Pulsed electrical stimulation of the human eye enhances retinal vessel reaction to flickering light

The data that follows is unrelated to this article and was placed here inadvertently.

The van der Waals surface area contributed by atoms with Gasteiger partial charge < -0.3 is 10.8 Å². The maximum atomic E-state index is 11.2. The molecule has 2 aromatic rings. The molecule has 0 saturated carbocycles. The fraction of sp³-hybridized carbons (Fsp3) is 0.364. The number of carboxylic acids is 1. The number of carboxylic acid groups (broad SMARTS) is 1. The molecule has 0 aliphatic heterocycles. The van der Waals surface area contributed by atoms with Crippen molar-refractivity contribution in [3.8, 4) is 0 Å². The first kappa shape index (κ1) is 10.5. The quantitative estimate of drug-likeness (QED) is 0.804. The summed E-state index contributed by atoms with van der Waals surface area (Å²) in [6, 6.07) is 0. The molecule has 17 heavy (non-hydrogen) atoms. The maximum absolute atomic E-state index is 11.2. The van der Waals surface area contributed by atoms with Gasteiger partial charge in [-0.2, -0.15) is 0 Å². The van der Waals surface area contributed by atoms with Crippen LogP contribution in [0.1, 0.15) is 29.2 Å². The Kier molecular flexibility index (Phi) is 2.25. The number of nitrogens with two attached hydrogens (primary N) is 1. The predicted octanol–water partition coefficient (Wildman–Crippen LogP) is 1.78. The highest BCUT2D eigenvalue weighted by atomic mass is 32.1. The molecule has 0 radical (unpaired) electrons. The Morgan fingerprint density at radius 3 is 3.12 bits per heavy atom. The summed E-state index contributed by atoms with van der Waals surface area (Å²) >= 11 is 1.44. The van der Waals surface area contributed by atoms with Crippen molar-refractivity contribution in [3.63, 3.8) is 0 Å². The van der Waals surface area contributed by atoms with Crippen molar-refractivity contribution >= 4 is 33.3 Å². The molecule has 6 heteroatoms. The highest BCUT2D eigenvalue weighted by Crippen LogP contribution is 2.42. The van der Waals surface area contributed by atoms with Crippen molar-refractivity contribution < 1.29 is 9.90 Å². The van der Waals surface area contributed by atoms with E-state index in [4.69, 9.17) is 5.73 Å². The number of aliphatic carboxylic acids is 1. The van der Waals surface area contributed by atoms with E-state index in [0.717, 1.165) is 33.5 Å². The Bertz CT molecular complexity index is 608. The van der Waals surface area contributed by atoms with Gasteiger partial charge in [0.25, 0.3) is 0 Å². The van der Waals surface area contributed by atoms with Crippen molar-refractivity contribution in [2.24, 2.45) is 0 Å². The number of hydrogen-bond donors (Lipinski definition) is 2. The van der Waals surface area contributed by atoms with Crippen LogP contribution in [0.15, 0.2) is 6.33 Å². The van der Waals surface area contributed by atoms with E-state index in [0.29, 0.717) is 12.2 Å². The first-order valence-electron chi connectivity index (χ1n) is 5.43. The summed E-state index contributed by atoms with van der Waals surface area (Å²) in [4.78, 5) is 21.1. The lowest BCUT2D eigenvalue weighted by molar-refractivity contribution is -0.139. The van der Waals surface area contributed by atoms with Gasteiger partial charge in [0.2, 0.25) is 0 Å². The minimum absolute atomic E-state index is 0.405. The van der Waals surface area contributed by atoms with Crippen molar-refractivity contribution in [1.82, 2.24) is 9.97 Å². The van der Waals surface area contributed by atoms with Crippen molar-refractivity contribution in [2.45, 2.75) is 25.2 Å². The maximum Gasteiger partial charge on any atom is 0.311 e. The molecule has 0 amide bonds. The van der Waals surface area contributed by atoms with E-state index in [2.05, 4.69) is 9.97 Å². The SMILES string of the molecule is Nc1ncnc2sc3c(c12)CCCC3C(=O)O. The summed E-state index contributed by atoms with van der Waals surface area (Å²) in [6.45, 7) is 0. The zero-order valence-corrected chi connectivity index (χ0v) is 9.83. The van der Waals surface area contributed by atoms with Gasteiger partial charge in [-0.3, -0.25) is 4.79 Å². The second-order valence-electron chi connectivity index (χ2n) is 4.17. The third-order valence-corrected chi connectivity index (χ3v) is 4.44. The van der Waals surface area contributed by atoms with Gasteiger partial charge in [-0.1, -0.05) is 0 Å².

Recent studies indicate therapeutic benefits of electrical stimulation in cases of specific ophthalmic diseases that are associated with dysfunctional ocular microcirculation. This suggests effects of electrical stimulation on vascular functions. In the present study, we investigated the effects of electrical stimulation on retinal vessel reactions using dynamic vessel analysis (DVA). Eighty healthy subjects were randomly assigned to one of three groups receiving electrical stimulation with different current intensities: 400 μA (n = 26); 800 μA (n = 27); 1200 μA (n = 27). The electrode montage for electrical stimulation consisted of a ring-shaped active electrode surrounding one eye and a square return electrode at the occiput. Rectangular, monophasic, positive current pulses were applied at 10 Hz for a duration of 60 s per stimulation period. DVA was used to observe the stimulation-induced reactions of retinal vessel diameters in response to different provocations. In three DVA measurements, three stimulus conditions were investigated: flicker light stimulation (FLS); electrical stimulation (ES); simultaneous electrical and flicker light stimulation (ES+FLS). Retinal vasodilation caused by these stimuli was compared using paired t-test. The subjects receiving electrical stimulation with 800 μA showed significantly increased retinal vasodilation for ES+FLS compared to FLS (p < 0.05). No significant differences in retinal vessel reactions were found between ES+FLS and FLS in the 400 and 1200 μA groups. No retinal vasodilation was observed for ES for all investigated current intensities. The results indicate that positive pulsed electrical stimulation of an adequate intensity enhances the flicker light-induced retinal vasodilation.


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